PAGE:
MARCH 8TH WAS International Women’s Day. It is a reminder to pay attention to the unique but often neglected issues faced by women with diabetes.
“No one suspected a heart problem, she did not have chest pain. And she is only 45,” says the anxious girl sitting across the table, describing the plight of her mother. “Why did she get a heart attack, doctor?” The lady being discussed had poorly controlled diabetes for the last 15 years. She complained of stomach bloating one evening. Her neighbourhood physician advised antacids. When the symptoms did not improve and breathlessness became evident, she went to a hospital, where tests showed evidence of a severe heart attack. Fortunately, she reached in time and recovered uneventfully from her cardiac event.
Why was heart disease not suspected earlier in this 45-year- old woman? Unlike men, women don’t usually suffer from heart disease at a young age—their risk increases only after menopause, when their oestrogen levels decline. Diabetes, particularly if uncontrolled, removes the heart protection conferred by oestrogen. Women with diabetes have a fourfold greater risk of heart attack than women without diabetes (the risk is twofold higher in men with diabetes as compared to those without). Symptoms of a heart attack in diabetes may not be typical. To make matters worse, as compared to men, women with diabetes have more complications and poorer recovery after a heart attack. Thus, women with diabetes must undergo heart check- ups periodically and take measures to protect their heart.
The relationship of diabetes with women starts early. Polycystic ovarian syndrome (PCOS), a common hormonal condition, characterised by weight gain, irregular periods, increased facial/body hair, acne and scalp-hair loss, is common during adolescence. Often girls with PCOS have borderline glucose abnormalities which can progress to full-blown diabetes.
Diabetes can have a major impact during pregnancy. In addition to those who have pre-existing diabetes, almost 20 per cent of pregnant women develop diabetes for the first time during pregnancy (gestational diabetes), which is detected by performing an oral glucose-tolerance test. Pregnancy in a woman with known diabetes should never be unplanned. Perfect blood-glucose control should be achieved prior to pregnancy. Women with diabetes are at greater risk of high blood pressure, caesarean section, miscarriage and stillbirth. Uncontrolled blood sugar in the first eight to 10 weeks of pregnancy can result in serious congenital birth defects. Later in pregnancy, high blood sugar can cause problems for babies resulting in premature or difficult delivery. Soon after birth, children born to mothers with uncontrolled diabetes can have breathing distress and low blood sugar, both of which can be serious. When they grow up, such children are likely to be obese and at greater risk of developing diabetes. Mothers who have gestational diabetes are very likely to develop diabetes later in life. The good news is that all these effects can be prevented by proper planning and precaution. It is rare nowadays to see a problematic pregnancy in diabetes patients who receive regular care.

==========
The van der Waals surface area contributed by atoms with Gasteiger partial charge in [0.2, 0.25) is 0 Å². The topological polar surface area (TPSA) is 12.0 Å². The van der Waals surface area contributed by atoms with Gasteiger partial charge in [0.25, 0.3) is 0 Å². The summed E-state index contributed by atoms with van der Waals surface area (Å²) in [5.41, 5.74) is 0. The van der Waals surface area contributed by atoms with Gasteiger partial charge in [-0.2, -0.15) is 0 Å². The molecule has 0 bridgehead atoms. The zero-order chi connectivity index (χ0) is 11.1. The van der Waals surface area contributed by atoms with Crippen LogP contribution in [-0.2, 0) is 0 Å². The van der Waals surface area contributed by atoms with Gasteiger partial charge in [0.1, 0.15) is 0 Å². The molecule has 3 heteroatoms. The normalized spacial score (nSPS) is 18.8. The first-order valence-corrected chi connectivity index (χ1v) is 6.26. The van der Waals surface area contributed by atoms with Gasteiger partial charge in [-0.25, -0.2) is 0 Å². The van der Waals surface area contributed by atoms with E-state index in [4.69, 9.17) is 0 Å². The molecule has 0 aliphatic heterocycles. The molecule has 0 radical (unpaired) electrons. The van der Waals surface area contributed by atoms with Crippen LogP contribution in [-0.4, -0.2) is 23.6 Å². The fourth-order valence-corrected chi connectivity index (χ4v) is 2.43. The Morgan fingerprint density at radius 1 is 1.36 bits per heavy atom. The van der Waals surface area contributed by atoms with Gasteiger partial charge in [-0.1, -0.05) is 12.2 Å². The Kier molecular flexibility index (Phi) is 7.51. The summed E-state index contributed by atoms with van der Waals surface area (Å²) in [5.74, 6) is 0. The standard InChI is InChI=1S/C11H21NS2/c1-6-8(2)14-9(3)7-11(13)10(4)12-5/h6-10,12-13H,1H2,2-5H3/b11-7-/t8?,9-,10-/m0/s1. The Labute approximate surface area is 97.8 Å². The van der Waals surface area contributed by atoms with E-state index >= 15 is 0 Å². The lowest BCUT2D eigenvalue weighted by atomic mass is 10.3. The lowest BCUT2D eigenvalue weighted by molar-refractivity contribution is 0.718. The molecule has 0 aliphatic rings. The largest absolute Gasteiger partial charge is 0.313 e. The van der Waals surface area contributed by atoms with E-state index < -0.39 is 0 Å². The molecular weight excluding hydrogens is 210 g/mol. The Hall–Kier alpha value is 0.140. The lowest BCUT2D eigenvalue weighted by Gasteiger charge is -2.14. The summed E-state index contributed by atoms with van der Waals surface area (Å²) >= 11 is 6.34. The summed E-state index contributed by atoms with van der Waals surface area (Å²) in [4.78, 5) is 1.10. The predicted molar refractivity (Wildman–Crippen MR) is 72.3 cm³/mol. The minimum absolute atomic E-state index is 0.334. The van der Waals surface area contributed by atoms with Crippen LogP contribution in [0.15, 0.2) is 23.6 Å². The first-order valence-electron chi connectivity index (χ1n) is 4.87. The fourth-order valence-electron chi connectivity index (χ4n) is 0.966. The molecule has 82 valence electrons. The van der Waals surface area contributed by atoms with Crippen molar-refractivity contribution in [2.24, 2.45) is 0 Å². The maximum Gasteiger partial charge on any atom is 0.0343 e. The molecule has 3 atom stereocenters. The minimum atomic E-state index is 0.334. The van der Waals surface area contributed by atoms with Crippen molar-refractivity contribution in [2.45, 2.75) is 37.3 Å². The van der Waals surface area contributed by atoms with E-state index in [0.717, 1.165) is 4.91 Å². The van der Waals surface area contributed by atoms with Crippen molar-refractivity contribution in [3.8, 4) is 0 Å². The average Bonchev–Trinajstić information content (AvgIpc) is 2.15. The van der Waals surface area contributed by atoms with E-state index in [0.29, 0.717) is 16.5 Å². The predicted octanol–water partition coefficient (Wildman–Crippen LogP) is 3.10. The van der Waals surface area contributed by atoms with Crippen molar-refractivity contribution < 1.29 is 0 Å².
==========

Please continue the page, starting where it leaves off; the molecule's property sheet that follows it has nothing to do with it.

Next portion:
Diabetes can decrease a woman’s libido. At times intercourse can be painful and sexual pleasure can be reduced, due to nerve damage and reduced blood flow. Some women can have fluctuations in sugar levels during their menstrual cycle and may require adjustment of medication. Menopause can also have an impact on blood-sugar level. Women often gain weight after menopause, sleep may get affected, sexual issues may surface— and heart risks may go up. Hormone replacement can be considered soon after menopause in some women and may possibly have favourable effects on diabetes, but, by and large, its use is limited to those with several menopausal symptoms like flushing, night sweats, irritability and sleeplessness.
Genital and urinary infections are more common in women with diabetes because of high blood sugar along with reduced blood flow and weakening of the bladder muscles. In addition to controlling sugar well, drinking lots of water, ensuring hygiene and not waiting for the bladder to fill before urinating are ways to protect oneself. Talking to the gynaecologist about right exercises and lubricants will help. Lastly, depression usually accompanies diabetes. Dealing with a lifelong condition increases risk of depression among all diabetics, but even more so in women.
In India, women are often caregivers to the whole family and tend to neglect their own health. Adoption of a healthy lifestyle early in life can prevent diabetes and its complications to a large extent. It’s high time we realise that while all women are special, women with diabetes are even more so, and require special care and support.